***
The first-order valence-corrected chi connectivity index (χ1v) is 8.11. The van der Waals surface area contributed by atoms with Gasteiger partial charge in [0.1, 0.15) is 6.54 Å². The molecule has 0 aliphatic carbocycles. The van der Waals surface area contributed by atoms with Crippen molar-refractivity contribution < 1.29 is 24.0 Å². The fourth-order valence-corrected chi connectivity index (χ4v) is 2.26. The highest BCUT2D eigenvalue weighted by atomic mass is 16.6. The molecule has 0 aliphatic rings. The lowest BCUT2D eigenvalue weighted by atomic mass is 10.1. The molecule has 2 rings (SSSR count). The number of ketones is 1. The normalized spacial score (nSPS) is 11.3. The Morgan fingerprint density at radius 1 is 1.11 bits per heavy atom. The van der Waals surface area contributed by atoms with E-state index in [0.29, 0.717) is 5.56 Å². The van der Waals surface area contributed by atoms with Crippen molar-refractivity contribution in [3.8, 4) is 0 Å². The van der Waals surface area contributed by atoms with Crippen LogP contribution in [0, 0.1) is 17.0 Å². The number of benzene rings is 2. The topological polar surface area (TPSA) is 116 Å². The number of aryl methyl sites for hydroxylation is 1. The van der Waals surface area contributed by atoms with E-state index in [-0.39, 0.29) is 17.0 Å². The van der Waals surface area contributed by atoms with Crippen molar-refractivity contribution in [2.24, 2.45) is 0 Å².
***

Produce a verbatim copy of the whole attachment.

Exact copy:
The first-order valence-corrected chi connectivity index (χ1v) is 8.11. The van der Waals surface area contributed by atoms with Gasteiger partial charge in [0.1, 0.15) is 6.54 Å². The molecule has 0 aliphatic carbocycles. The van der Waals surface area contributed by atoms with Crippen molar-refractivity contribution < 1.29 is 24.0 Å². The fourth-order valence-corrected chi connectivity index (χ4v) is 2.26. The highest BCUT2D eigenvalue weighted by atomic mass is 16.6. The molecule has 0 aliphatic rings. The lowest BCUT2D eigenvalue weighted by atomic mass is 10.1. The molecule has 2 rings (SSSR count). The number of ketones is 1. The normalized spacial score (nSPS) is 11.3. The Morgan fingerprint density at radius 1 is 1.11 bits per heavy atom. The van der Waals surface area contributed by atoms with E-state index in [0.29, 0.717) is 5.56 Å². The van der Waals surface area contributed by atoms with Crippen molar-refractivity contribution in [3.8, 4) is 0 Å². The van der Waals surface area contributed by atoms with Crippen LogP contribution in [0, 0.1) is 17.0 Å². The number of benzene rings is 2. The topological polar surface area (TPSA) is 116 Å². The number of aryl methyl sites for hydroxylation is 1. The van der Waals surface area contributed by atoms with E-state index in [-0.39, 0.29) is 17.0 Å². The van der Waals surface area contributed by atoms with Crippen molar-refractivity contribution in [2.24, 2.45) is 0 Å².